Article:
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British opposition Labour Party leader Keir Starmer speaks at a campaign event, in Crewe, Britain, on June 13 2024. Picture: PHIL NOBLE/REUTERS
British opposition Labour Party leader Keir Starmer speaks at a campaign event, in Crewe, Britain, on June 13 2024. Picture: PHIL NOBLE/REUTERS

Manchester — British opposition Labour leader Keir Starmer put wealth creation at the heart of his pitch to voters on Thursday, vowing to provide political and economic stability to help businesses reignite the country’s paltry rate of economic growth.

With three weeks to go before an election that polls say he is on course to easily win, Starmer launched a blueprint for government that signalled, if elected, he would govern more in the mould of Labour’s former leader Tony Blair and would break with the leftist-tradition of his predecessor, Jeremy Corbyn.

He rejected Labour’s long-held image of being a “tax and spend” party — potentially alienating its left wing — and said he would focus on tackling structural problems around planning and housing to drive private investment.

With a speech peppered with the word “change”, Starmer also drew a line between his party and the governing Conservatives, saying a Labour government would offer “stability over chaos ... an end to the desperate era of gestures and gimmicks, and a return to the serious business of rebuilding our country”.

“We are pro-business and pro-worker. The party of wealth creation,” he told an audience in Manchester, after being briefly interrupted by a heckler.

Starmer said Britain now needed the kind of stability Prime Minister Rishi Sunak’s Conservatives had failed to deliver over their 14 years in power, many of them marked by political instability as the country left the EU.

He poked fun at the head of the right-wing Reform UK, Brexit campaigner Nigel Farage, who hopes to challenge the Conservatives for second place in the July 4 election, and is running for parliament in the southeastern English town of Clacton.

Speaking to those who may criticise a lack of any surprise policies at the launch, Starmer said: “If you want politics as pantomime, I hear Clacton is nice this time of year”.

Britain’s economic performance since the coronavirus crisis has been the weakest among the Group of Seven major economies with the exception of Germany, which was also hit hard by the jump in energy prices after Russia’s invasion of Ukraine.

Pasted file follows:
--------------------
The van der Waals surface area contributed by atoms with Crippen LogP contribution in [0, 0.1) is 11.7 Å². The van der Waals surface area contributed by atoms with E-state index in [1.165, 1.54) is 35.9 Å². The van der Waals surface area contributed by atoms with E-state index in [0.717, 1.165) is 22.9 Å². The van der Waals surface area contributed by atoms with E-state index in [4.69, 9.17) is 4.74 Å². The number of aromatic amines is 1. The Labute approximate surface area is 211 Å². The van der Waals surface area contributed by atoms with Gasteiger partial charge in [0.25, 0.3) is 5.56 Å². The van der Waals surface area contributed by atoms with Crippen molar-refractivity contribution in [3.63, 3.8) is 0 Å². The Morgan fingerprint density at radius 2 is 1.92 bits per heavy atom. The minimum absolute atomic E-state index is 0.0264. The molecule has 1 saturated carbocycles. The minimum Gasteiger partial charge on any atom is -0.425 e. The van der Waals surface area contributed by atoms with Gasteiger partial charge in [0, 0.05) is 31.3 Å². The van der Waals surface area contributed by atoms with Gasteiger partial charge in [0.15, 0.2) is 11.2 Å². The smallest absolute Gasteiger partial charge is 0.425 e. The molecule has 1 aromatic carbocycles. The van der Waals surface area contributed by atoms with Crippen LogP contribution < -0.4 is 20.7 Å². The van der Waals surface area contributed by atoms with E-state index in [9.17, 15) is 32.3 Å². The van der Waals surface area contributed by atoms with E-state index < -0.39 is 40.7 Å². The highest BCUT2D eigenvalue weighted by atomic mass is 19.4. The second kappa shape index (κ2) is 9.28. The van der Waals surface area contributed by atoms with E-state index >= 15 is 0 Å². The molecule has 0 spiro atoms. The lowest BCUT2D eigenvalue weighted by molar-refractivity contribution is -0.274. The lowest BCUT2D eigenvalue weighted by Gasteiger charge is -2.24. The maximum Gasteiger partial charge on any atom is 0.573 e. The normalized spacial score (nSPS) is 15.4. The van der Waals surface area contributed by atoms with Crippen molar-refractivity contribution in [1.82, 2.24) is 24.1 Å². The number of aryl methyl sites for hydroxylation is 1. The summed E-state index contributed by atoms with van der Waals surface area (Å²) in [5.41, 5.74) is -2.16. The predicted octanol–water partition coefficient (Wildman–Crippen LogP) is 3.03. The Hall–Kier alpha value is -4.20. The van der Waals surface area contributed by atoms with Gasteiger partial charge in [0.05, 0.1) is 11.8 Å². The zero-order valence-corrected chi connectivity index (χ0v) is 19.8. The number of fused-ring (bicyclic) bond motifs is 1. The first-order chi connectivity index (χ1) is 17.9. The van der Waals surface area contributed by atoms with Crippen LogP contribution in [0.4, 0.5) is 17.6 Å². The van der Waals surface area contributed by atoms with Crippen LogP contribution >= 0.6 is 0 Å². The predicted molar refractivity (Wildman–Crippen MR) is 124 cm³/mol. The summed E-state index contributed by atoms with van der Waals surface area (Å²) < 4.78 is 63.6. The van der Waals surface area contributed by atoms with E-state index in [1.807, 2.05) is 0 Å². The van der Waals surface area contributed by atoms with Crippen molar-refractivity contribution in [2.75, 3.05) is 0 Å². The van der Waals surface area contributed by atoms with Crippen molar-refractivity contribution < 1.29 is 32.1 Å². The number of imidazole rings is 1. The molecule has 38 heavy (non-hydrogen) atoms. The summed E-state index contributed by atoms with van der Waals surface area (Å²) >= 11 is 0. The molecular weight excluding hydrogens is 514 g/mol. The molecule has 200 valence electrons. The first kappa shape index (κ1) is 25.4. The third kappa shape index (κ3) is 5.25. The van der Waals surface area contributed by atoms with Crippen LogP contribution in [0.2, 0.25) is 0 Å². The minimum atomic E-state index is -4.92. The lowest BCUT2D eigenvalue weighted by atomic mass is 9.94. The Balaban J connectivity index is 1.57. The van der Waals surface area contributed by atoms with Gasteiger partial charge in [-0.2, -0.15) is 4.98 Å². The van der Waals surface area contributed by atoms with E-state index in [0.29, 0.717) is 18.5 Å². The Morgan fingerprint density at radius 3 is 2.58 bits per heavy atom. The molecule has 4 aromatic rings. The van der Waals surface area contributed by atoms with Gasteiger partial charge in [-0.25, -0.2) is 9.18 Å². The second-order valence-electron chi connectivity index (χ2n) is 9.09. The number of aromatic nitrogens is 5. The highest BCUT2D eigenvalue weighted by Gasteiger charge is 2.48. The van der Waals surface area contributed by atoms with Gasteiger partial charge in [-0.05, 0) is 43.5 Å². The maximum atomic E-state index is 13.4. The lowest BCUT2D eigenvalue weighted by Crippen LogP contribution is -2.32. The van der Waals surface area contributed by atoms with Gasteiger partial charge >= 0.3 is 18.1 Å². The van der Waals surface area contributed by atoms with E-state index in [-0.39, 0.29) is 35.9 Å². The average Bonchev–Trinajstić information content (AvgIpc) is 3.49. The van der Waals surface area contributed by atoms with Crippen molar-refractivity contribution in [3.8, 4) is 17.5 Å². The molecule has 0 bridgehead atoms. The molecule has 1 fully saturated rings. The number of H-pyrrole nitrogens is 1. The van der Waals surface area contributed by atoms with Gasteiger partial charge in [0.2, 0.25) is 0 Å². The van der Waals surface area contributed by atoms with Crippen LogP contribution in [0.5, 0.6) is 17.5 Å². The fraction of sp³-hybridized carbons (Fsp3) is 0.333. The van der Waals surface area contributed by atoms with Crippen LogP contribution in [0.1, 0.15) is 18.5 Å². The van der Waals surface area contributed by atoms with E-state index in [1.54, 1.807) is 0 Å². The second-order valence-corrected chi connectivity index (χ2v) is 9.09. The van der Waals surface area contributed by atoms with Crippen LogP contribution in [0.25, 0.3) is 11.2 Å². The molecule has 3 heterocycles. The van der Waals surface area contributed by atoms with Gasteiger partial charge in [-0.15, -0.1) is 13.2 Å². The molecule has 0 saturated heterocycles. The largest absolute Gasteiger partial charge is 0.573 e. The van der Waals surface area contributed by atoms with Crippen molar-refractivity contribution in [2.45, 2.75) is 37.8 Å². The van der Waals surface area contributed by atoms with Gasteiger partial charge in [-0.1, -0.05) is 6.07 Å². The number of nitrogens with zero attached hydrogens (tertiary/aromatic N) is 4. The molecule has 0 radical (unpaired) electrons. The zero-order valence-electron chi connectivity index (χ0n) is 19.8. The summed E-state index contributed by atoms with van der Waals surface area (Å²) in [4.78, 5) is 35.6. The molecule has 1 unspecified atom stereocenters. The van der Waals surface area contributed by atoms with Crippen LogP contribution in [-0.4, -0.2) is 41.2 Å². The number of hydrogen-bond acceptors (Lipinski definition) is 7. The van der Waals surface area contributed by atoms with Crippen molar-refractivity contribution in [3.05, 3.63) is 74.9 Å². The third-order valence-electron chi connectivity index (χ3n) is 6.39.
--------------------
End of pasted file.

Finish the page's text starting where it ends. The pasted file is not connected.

However, Starmer warned voters that turning this around would take time. After a years-long business charm offensive, his message to the party was that it could not rely on using government funds to spur growth, and if elected, Labour would have to work with companies to raise finance.

It set out plans for a new government-owned energy company, backed by £8.3bn of capital that could invest in renewable energy. It also said it would launch a National Wealth Fund, backed by £7.3bn over the course of the next parliament, to be invested alongside private capital.

Those policies are designed to spur growth in an economy weighed down by taxes at a 70-year high and debt levels that are equivalent to 90% of economic output. Labour has also promised strict spending rules, no return to austerity and improved public services.

It said it would increase the tax take by more than £8bn, helped by tackling tax avoidance and introducing measures targeting private schools, private equity, energy firms and individuals with non-domiciled tax status.

But Starmer said again he would not increase the country’s main taxes, just days after Sunak proposed £17bn of tax cuts in his manifesto.

Concerned about losing its around 20 percentage point poll lead over the Conservatives, Labour has been cautious in its approach to the election campaign. It has refused to be swayed by arguments even from within the party to be bolder with its offering, instead sticking to its core policies.

Some voters, business leaders and critics say that approach has meant that they have little clarity on the detail of what the party will offer in some of its biggest policy areas, such as its strategy to spur investment in tackling climate change.

Asked whether some voters were right to think Starmer would only reveal his true intentions after the election, the Labour leader said: “This manifesto is a manifesto for change: a total rejection of the cynicism, of the idea that we can’t do any better and that we cannot rebuild our country.”

Reuters

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